Study Examines Key Measures Of Branch Productivity, Offers Strategies

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There are lots of different branch strategies out there, but it's safe to say most agree-profitability is key.

In Callahan & Associates' branch strategies report "A Brave New Brick & Mortar World," Heritage CU CEO Bob Lestina shared a branch break-even analysis. If the branch grows by $1 million in loans outstanding and the credit union generates a net interest margin of 5%, then gross income increases by $50,000 per year or $1 million times .05.

If the branch grows by $2 million in loans outstanding, then income increases by $100,000. If the branch continues to grow, the bottom line should be strengthened. To determine an approximate break-even point, total up the extra operating costs connected with constructing the new office and divide the amount by the net interest margin.

If building a new branch will increase annual costs by $100,000 per year and the credit union's net interest margin is 4.5%, divide the $100,000 by .045. The result is that the branch needs to reach $2.2 million in loans outstanding to be revenue neutral.

If it grows by less than $2.2 million, there will be a net loss until it reaches the break-even point. If it grows by more than the break-even amount, net income will be increased.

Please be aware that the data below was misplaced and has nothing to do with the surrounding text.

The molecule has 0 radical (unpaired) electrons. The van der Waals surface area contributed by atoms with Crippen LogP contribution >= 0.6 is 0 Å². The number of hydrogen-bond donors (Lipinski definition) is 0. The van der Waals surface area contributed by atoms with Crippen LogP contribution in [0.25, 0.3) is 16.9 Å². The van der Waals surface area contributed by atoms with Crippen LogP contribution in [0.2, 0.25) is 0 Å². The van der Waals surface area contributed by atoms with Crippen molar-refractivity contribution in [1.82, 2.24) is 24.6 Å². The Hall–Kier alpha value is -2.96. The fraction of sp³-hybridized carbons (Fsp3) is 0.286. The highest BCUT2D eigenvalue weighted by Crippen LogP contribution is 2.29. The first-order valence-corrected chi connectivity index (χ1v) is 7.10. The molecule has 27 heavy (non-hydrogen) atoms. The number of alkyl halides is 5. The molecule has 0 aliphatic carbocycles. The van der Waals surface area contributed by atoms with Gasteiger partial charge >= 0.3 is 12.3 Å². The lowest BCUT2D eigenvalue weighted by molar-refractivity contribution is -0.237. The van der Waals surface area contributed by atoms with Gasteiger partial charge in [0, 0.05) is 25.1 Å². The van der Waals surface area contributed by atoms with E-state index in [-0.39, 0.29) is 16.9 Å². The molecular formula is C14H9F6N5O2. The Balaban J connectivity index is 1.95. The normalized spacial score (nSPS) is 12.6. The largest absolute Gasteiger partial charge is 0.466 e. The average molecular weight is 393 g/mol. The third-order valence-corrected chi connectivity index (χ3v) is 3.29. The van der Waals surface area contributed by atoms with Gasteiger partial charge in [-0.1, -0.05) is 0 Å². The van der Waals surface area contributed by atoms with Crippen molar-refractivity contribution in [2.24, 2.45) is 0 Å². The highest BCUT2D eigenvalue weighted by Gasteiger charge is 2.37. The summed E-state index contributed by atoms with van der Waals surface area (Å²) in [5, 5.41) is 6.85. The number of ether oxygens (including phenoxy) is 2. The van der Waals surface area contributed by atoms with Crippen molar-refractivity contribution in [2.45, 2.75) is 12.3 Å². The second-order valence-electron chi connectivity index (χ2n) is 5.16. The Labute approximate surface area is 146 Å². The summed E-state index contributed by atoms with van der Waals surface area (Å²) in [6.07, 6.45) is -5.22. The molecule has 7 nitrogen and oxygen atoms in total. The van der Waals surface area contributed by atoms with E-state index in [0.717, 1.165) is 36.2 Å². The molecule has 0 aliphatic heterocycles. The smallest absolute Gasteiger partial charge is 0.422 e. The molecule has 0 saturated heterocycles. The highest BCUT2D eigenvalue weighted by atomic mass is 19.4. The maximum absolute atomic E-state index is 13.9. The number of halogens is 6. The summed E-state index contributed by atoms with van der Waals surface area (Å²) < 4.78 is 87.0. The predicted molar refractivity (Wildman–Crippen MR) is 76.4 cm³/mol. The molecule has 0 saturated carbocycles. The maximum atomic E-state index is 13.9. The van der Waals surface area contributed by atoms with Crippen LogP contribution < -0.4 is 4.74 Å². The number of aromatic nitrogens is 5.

With that in mind, Lestina suggests, a credit union must direct the CU's resources to the most promising branches first, if it is growth that offsets the extra costs.

Among the other lessons learned from the Callahan study:

* Electronic delivery options will be critical to CU's future success, automated services cannot stand alone. Calling financial security being "at their heart very human issues," Callahan's said, "An ATM can dispense cash for the weekend, but only an engaged, empathetic credit union officer...provides the assurances that come with a home mortgage, personal savings account or even that initial car loan for a young consumer. Those assurances are best made in person and branches are the primary means through which they're delivered."

* Noting a myriad of successful branch strategies, Callahan's suggested the only consistency for branch development is how members want their services delivered and how that delivery profile matches CU growth and market development strategies.

* Expect the number of branches to continue to grow, despite the continued growth in electronic services.

* Watch for specialized "one-off" facilities that offer a specific product or service to augment the more traditional full-service branches. "At one time, all branches felt they had to replicate all services offered by the main office," Callahan's wrote. "Today, product segmentation shows that specialized offices can be an advantage both for the institution and the members it serves."

Branches not only offer more convenience to members but also serve as "beachheads" into new communities, the report states.

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